Can Probiotics Improve Mental Health Outcomes in Pregnant Women with Obesity?

Research Paper Title

Probiotics and Maternal Mental Health: A Randomised Controlled Trial among Pregnant Women with Obesity.

Background

Poor maternal mental health has been associated with a myriad of pregnancy and child health complications.

Obesity in pregnancy is known to increase one’s risk of experiencing poor maternal mental health and associated physical and mental health complications.

Probiotics may represent a novel approach to intervene in poor mental health and obesity.

Methods

The reseaschers conducted this pre-specified secondary analysis of the Healthy Mums and Babies (HUMBA) randomised controlled trial to investigate whether probiotics would improve maternal mental health outcomes up to 36 weeks of pregnancy.

Two-hundred-and-thirty pregnant women with obesity (BMI ≥ 30.0 kg/m2) were recruited and randomised to receive probiotic (Lactobacillus rhamnosus GG and Bifidobacterium lactis BB12, minimum 6.5 × 109 CFU) or placebo capsules.

Depression, anxiety, and functional health and well-being were assessed at baseline (120-176 weeks’ gestation) and 36 weeks of pregnancy.

Results

Depression scores remained stable and did not differ between the probiotic (M = 7.18, SD = 3.80) and placebo groups (M = 6.76, SD = 4.65) at 36 weeks (p-values > 0.05).

Anxiety and physical well-being scores worsened over time irrespective of group allocation, and mental well-being scores did not differ between the two groups at 36 weeks.

Conclusions

Probiotics did not improve mental health outcomes in this multi-ethnic cohort of pregnant women with obesity.

Reference

Dawe, J.P., McCowan, L.M.E., Wilson, J., Okesene-Gafa, K.A.M. & Serlachius, A.S. (2020) Probiotics and Maternal Mental Health: A Randomised Controlled Trial among Pregnant Women with Obesity. Scientific Reports. 10(1), pp.1291. doi: 10.1038/s41598-020-58129-w.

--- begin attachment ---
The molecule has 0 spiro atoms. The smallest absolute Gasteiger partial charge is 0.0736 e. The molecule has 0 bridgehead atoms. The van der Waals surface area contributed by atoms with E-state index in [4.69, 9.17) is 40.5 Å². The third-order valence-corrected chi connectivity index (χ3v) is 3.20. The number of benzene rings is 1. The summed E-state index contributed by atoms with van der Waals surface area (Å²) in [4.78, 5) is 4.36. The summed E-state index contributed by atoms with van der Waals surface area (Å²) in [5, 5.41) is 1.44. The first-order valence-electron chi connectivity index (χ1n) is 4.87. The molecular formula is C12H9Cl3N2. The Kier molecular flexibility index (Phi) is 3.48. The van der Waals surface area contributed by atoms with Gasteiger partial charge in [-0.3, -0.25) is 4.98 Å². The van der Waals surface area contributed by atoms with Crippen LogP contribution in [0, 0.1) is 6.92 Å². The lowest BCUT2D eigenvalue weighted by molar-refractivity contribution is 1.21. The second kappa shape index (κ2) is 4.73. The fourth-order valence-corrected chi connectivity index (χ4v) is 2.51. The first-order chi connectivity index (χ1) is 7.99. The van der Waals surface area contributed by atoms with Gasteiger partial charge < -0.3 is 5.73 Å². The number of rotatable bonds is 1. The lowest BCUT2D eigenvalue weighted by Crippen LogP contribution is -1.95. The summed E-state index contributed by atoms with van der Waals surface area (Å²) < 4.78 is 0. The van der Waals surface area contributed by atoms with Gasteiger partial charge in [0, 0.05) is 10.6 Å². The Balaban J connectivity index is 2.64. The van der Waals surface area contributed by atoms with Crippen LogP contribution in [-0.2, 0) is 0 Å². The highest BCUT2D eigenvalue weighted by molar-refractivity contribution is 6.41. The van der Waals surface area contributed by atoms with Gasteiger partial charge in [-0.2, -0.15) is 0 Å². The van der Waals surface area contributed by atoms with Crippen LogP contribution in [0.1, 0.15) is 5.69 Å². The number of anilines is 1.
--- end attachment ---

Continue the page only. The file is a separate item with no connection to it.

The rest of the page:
Sickness: In the Mind or Gut?

“Remember the last time you had a stomach bug and just wanted to crawl into bed and pull up the covers?

That is called “sickness behaviour” and it is a kind of short-term depression.

The bacteria infecting you aren’t just making you feel nauseous, they are controlling your mood too.

It sounds absurd: they are in your gut and your feelings are generated in your brain.

In fact, this is just an inkling of the power that microbes have over our emotions.

In recent years, such organisms in the gut have been implicated in a range of conditions that affect mood, especially depression and anxiety.

The good news is that bacteria don’t just make you feel low; the right ones can also improve your mood.

That has an intriguing implication: one day we may be able to manipulate the microbes living within our gut to change our mood and feelings.

It is early days, but the promise is astounding.

The World Health Organization rates depression and anxiety as the number one cause of disability, affecting at least 300 million people worldwide.

The new findings challenge the whole paradigm of mental illness being caused by a chemical imbalance in the brain, and offer an alternative to drug treatment.

You’ve probably heard of probiotics, but these are their new incarnation – psychobiotics. They could be about to change the mood of the planet.” (Anderson, 2019, p.34).

Reference

Anderson, S. (2019) The Pyschobiotic Revolution. New Scientist. 07 September 2019.